When I gave birth to my first son Grayson, I had the loveliest male midwife, and I’ll never forget how he made me feel. He had the calmest bedside manner, held my hand through the tough parts, he was the first person to ever hold my baby, he helped me breastfeed, and I felt totally comfortable with him. I remember him cradling my brand new baby in his arms with such a loving look on his face, almost as if Grayson was his own, like he was proud, and he should have been, he did an amazing job coaching me through it all.  In fact, I actually remember crying when he’d finished his shift and saying ‘please don’t leave’. I felt like he was the one giving me the confidence to take care of my new son in the very first few hours of his life, and that is absolutely priceless to a first time mother.

In the blur of having our first baby, like classic first-time parents, we totally forgot his name. I was so annoyed at myself for because I felt I owed him so much, wanted to send him a card to thank him. To this day I still wish I knew his name so that I could send him that card and tell him what a difference he made to me and my husband that day. I know it’s a long shot because I don’t even have a photo of him, but if anyone out there knows of a male midwife working the morning of the 4th of January in Uclh hospital central London, please do let me know!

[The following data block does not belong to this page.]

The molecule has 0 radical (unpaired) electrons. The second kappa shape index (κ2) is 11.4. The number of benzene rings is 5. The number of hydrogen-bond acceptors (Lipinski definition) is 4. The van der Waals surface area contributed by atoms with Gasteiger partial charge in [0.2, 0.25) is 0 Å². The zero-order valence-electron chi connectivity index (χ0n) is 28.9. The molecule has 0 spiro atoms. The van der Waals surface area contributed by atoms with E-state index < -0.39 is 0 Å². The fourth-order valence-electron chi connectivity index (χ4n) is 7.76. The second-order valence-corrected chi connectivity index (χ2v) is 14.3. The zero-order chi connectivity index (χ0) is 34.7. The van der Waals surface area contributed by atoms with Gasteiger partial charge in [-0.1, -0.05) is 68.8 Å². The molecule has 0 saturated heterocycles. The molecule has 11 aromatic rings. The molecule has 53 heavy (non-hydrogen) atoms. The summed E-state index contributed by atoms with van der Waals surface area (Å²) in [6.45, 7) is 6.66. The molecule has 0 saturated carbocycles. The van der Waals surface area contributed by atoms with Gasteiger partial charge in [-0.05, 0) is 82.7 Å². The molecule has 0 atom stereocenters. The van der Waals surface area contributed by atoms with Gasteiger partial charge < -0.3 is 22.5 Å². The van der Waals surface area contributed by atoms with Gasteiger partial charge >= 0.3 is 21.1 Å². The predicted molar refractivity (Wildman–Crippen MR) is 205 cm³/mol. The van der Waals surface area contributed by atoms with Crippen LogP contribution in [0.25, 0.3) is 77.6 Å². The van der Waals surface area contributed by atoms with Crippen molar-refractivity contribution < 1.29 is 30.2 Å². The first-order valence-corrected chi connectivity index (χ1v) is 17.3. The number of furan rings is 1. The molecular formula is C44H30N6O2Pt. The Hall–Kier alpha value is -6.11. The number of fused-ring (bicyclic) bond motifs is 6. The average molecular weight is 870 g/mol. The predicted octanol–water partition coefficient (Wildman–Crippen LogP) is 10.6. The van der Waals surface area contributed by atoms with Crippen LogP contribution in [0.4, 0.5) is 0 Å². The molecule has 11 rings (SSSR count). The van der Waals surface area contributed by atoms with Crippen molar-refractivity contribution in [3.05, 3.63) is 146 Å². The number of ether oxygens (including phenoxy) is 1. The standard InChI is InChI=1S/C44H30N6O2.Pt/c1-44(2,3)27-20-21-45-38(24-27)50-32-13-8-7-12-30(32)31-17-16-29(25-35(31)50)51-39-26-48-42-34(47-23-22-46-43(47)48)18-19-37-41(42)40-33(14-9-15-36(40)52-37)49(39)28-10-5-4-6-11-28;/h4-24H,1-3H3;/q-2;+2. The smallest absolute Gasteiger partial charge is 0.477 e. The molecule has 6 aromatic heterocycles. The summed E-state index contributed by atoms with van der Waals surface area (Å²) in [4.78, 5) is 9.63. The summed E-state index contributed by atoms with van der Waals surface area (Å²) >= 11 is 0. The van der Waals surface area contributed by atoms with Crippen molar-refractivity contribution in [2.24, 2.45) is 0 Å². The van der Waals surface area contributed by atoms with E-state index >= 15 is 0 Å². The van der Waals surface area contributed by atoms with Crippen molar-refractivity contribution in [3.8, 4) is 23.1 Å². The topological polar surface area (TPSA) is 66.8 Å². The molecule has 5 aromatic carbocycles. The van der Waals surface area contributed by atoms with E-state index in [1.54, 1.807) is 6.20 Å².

My second birth, with our next son, little Rufus was another incredible experience, even more so than the first I’d say. I chose to birth him at home, and so when I felt that familiar ‘pop’ in my pelvis that hot August evening, we knew my labour was about to begin, so my husband called the midwife straight away.